PAGE 16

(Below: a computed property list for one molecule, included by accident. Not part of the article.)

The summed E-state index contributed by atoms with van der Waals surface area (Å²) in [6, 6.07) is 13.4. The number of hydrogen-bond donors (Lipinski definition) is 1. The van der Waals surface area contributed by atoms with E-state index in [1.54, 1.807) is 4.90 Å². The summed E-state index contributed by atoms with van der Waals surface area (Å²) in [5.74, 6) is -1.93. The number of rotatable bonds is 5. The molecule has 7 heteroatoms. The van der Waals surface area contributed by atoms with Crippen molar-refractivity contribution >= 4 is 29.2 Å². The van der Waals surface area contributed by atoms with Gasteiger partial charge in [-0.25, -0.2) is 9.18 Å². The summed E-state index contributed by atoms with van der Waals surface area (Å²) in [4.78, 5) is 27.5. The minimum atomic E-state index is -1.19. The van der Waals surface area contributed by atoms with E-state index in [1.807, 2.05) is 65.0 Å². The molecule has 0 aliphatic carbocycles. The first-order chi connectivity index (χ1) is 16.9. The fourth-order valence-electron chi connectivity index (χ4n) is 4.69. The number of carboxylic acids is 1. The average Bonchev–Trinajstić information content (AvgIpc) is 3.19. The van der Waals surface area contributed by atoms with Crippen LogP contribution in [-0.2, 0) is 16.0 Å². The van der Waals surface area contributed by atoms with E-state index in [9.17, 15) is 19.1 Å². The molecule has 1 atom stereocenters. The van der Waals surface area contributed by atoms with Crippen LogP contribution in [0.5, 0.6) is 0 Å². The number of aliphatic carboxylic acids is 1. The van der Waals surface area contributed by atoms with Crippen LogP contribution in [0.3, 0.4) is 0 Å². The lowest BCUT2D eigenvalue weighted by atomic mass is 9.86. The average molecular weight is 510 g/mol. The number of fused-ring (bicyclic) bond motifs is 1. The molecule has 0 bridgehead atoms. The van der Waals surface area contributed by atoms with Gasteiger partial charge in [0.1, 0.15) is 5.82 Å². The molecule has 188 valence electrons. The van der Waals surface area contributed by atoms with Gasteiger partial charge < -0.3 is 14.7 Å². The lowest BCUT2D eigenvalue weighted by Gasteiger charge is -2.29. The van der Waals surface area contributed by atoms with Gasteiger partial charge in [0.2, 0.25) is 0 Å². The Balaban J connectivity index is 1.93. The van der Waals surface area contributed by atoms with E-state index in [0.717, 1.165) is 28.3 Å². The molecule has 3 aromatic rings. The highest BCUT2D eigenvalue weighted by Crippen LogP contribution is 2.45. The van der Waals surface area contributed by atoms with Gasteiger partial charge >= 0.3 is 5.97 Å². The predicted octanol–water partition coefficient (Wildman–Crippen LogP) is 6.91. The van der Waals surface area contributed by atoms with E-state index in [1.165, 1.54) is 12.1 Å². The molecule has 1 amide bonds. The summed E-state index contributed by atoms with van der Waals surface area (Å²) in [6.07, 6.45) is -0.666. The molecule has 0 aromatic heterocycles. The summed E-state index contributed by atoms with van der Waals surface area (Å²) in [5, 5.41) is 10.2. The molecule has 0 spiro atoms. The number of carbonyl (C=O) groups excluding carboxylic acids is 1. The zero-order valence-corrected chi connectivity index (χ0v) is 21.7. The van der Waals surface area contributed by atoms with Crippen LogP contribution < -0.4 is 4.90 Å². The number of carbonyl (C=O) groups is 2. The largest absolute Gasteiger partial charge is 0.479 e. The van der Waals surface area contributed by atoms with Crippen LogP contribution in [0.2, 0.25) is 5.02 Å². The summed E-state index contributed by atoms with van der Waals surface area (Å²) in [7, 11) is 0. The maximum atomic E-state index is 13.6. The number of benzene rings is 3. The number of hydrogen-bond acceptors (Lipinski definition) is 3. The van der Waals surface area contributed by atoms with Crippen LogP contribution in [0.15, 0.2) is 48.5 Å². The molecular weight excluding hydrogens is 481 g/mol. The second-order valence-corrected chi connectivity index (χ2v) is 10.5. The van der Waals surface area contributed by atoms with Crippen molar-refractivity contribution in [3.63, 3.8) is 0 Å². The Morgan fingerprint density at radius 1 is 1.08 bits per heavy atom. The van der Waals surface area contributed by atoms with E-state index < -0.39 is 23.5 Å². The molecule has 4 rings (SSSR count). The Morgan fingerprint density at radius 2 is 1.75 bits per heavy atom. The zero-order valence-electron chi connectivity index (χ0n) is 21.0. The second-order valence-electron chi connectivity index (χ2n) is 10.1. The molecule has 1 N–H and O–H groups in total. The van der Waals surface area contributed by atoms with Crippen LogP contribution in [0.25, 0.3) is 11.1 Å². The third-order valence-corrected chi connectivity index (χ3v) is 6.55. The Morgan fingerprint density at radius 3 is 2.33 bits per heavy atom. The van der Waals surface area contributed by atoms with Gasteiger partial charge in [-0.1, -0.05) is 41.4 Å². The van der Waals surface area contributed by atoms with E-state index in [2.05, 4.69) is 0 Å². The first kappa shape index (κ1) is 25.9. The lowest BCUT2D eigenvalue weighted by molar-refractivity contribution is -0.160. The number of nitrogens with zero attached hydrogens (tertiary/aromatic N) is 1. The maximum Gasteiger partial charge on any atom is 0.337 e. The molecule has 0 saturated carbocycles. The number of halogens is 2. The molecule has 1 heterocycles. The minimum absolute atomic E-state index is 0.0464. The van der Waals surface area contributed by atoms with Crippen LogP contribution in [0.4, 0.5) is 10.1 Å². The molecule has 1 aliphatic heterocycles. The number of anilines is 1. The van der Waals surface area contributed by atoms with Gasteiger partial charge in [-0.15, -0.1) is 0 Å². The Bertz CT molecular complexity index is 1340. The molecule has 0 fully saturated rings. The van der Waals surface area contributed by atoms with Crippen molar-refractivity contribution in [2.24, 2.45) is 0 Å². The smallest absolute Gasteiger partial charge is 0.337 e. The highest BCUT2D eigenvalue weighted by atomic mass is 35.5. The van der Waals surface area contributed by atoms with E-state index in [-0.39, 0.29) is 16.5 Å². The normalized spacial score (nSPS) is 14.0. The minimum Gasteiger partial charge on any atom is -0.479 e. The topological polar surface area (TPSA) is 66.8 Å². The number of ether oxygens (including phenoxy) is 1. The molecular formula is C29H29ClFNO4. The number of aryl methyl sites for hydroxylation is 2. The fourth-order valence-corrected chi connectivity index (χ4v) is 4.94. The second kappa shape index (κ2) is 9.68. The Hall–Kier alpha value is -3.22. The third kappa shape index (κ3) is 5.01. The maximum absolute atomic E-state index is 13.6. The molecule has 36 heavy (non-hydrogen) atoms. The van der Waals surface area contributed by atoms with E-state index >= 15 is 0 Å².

C M Y K Special to the News-SunThe Florida Trail Association Heartland Chapter has a slew of activities on tap for the month of May to enjoy the wonders of nature throughout the area. Date: Friday Sunday, May 25-27 Activity: Memorial Weekend Camping Trip, Kayaking, Bike Ride, and Potluck Dinner Location: Hillsborough River State Park Directions: 9 miles north of Tampa and 6 miles south of Zephyrhills on US Highway 301. From 1-75, take the Fowler Ave. exit #265 east to Hwy. 301, travel north for 9 miles, and the park will be on your left-hand side. Description: Come to camp; or come for kayaking on Sunday or bicycling on Saturday, as day trips. Contacts: RSVPCamping site #, Bicycling on Saturday, and Pot Luck Dinner to Maureen Jones at 293-5036 or mjones206@tampabay. rr.com meet-up time and other information. RSVP Kayaking: Eileen Valachovic at 956-2145 for meet-up time and other information. Florida Trail Association Heartland Chapter May Activities Page 4BNews-SunFriday, May 25, 2012w ww.newssun.com HARDER HALL GOLF COURSE; 3.639"; 3"; Black; sports may ads; 0 0 0 0 0 0 1 1 9 9 3 3 9 9 6 6 D&IEVEnterprises, 00020126, black, 3X10.5 This definitely came in handy; as an honor student at Sebring High School, Baker was prepared for the workload and, because of his dedication, should attain his AAi n Marine Science next fall. Living-wise it was different because I had to do everything for myself and keep myself on the right track, Baker added. On the field everything was faster and more intense. The mental game of baseball outweighed the physical part a lot more than it did in high school. Of course, all work and n o play doesnt keep the stress away. My favorite part of the year was the end of fall because we played water polo after work outs each Saturday, and the last two weeks before Christmas break we held a singles and doubles foosball and ping pong tournaments. Clearly it was a fun, exciting and successful year for J esse Baker as a Daytona State Falcon and through more hard work and dedication he is sure to have more promising years ahead of him. Continued from 1B Baker makes most of first year as a Falcon Zach Geitner also got a point win for his age group, boys 11-12, for the Hurricanes, as did Tyler Baker, boys 8-and-under, for the Lake Placid team. And as for teams within the team, the Highlands relay foursome of Simpson, Anderson, Anna Frietas and Kasey Starling picked up wins, 13-14 girls, in both the2 00 freestyle relay, with a time of 2:17.96, and the 200 medley relay in 2:35.34. Equaling that feat was the s enior girl relay team of Cummings, Mikaela Talley, G abrielle Dion and Meghan K nowles, getting wins in the 200 free relay, 2:05.24, and the 200 medley relay, 2:26.24. Not to be outdone, a quartet of Hurricane boys got some relay wins as well. Seth Moon, Geitner, Kofke and Steven New took the senior boys 200 free relay win in 2:08.18, while New, Kofke, Moon and Johnny Cromwell got a win in the 200 medley relay with a time of 2:40.65. The season continues for the Hurricane swimmers Saturday, June 9, as they will host an invitational meet at the Highlands County Family YMCAin Sebring. For information on joining Highlands Hurricanes Swim, contact coach Marvin Wolfe at 382-9272. Continued from 1B Courtesy photo The 2012 Highlands Hurricanes, front row, left to right: Patti Sapp, Seth Moon, Megan Glisson, Caroline Dion and Luke Swaine. Second row, Zach Geitner, Anna Sapp, Clara Simpson, Mikaela Talley, Anna Freitas, Johnny Cromwell, Shannon Cummings and assistant coach Quinlan Wolfe. Back Row: assistant coach Megan Wolfe, Tony Karl, Meghan Knowles, Julia Anderson, Kasey Starling, Gabriella Dion, Steven New, head coach Marvin Wolfe, Andrew Brown and Wyatt Kofke. C ourtesy photo Gabriella Dion helpd the Hurricanes senior girl relay team to wins in the 200 medley and freestyle races. HHST looks toward busy season Courtesy photo The Doty boys had a big day at the Gary Davis Karate Invitational Tournament Saturday, May 12, at the SFCC Lake Placid campus. Chase, left, won first place in both sparring and kata for his age group while Trevor, right, took home the champions trophy for winning his sparring event. The Golds Gym Ronin Goju Karate Program boasted several strong performances at the event, with Gary Davisgetting third place in kata, Brittany Haralson taking second in kata, and Sensei Mike Watts finishing second in sparring and first in kata. Paco Becker also did well, winning his sparring competition and taking third place in kata, while Ivan Herrera took first place in sparring and second place kata. The karate program at Golds is instructed by Sensei Mike Watts, third-degree black belt, and Danny Tataris, firstdegree black belt, and has classes for kids Tuesdays from 6:30-8 p.m., Fridays from 5:30-7 p.m. and for adults on Fridays from 7-8:30 p.m. Golds program shows off karate kids and adults Chevrolets objections, IndyCar allowed Honda to use a new compressor cover on its turbocharger, but Chevys took nine of the top 10 spots in qualifying. ___ DANICAIS GONE? Yes, D anica Patrick will race in NASCARs Coca-Cola 600 on Sunday night. But this field still has plenty ofa ppeal. Four-time series champion Dario Franchitti h as been overlooked for his accomplishments, which i nclude two Indy 500 victories. And Will Power is the m ost dominant driver in the series, yet is not appreciated for his feats. But this month has brought attention to two new faces: Patricks replacement, James Hinchcliffe, and rookie Josef Newgarden. Both are young, charismatic and capable of winning. ___ WILLDAN WHELDON BE REMEMBERED? Last years winner was killed in an accident in the October season finale, and the track has many special tributes planned for the popular two-t ime champion. His wife, Susie, will participate in Saturdays drivers meeting, and will attend variouse vents this weekend with her two young sons. Wheldons r ace-winning car has been on display, and car owner Bryan H erta will drive it for a ceremonial lap before the race. F ans will also be given white sunglasses Wheldons preference to wear during tributes on the parade lap, lap 26 and lap 98, which recognize the numbers of his winning cars. Continued from 1B Indy 500 questions n"rr#f#"btr#f# bbn bnbftn !# !! %" f&r! n '&'!' nftrt